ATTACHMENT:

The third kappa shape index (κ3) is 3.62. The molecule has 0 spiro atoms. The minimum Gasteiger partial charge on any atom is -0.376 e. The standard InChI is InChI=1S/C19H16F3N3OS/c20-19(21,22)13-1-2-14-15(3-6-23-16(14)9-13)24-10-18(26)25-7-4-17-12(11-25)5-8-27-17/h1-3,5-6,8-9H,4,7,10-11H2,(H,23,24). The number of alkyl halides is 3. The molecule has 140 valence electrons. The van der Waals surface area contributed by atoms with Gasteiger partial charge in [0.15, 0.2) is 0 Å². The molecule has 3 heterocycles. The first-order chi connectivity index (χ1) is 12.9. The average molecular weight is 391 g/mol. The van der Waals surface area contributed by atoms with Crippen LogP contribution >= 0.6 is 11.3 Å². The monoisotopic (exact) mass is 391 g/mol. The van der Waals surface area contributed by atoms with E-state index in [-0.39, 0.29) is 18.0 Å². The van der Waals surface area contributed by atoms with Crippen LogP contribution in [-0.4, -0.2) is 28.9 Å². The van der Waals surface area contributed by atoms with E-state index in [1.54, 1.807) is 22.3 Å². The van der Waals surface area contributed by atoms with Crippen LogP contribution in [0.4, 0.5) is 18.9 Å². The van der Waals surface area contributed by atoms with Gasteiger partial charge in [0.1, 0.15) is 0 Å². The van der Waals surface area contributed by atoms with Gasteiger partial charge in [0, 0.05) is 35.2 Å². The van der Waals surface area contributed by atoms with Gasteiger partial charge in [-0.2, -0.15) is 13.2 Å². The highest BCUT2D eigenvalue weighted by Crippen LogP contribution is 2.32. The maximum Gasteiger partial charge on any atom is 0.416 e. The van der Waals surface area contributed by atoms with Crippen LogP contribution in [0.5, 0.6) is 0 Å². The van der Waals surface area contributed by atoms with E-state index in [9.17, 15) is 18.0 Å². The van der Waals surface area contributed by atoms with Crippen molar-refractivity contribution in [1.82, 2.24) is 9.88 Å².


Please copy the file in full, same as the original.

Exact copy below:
The third kappa shape index (κ3) is 3.62. The molecule has 0 spiro atoms. The minimum Gasteiger partial charge on any atom is -0.376 e. The standard InChI is InChI=1S/C19H16F3N3OS/c20-19(21,22)13-1-2-14-15(3-6-23-16(14)9-13)24-10-18(26)25-7-4-17-12(11-25)5-8-27-17/h1-3,5-6,8-9H,4,7,10-11H2,(H,23,24). The number of alkyl halides is 3. The molecule has 140 valence electrons. The van der Waals surface area contributed by atoms with Gasteiger partial charge in [0.15, 0.2) is 0 Å². The molecule has 3 heterocycles. The first-order chi connectivity index (χ1) is 12.9. The average molecular weight is 391 g/mol. The van der Waals surface area contributed by atoms with Crippen LogP contribution >= 0.6 is 11.3 Å². The monoisotopic (exact) mass is 391 g/mol. The van der Waals surface area contributed by atoms with E-state index in [-0.39, 0.29) is 18.0 Å². The van der Waals surface area contributed by atoms with Crippen LogP contribution in [-0.4, -0.2) is 28.9 Å². The van der Waals surface area contributed by atoms with E-state index in [1.54, 1.807) is 22.3 Å². The van der Waals surface area contributed by atoms with Crippen LogP contribution in [0.4, 0.5) is 18.9 Å². The van der Waals surface area contributed by atoms with Gasteiger partial charge in [0.1, 0.15) is 0 Å². The van der Waals surface area contributed by atoms with Gasteiger partial charge in [0, 0.05) is 35.2 Å². The van der Waals surface area contributed by atoms with Gasteiger partial charge in [-0.2, -0.15) is 13.2 Å². The highest BCUT2D eigenvalue weighted by Crippen LogP contribution is 2.32. The maximum Gasteiger partial charge on any atom is 0.416 e. The van der Waals surface area contributed by atoms with Crippen LogP contribution in [0.5, 0.6) is 0 Å². The van der Waals surface area contributed by atoms with E-state index in [9.17, 15) is 18.0 Å². The van der Waals surface area contributed by atoms with Crippen molar-refractivity contribution in [1.82, 2.24) is 9.88 Å².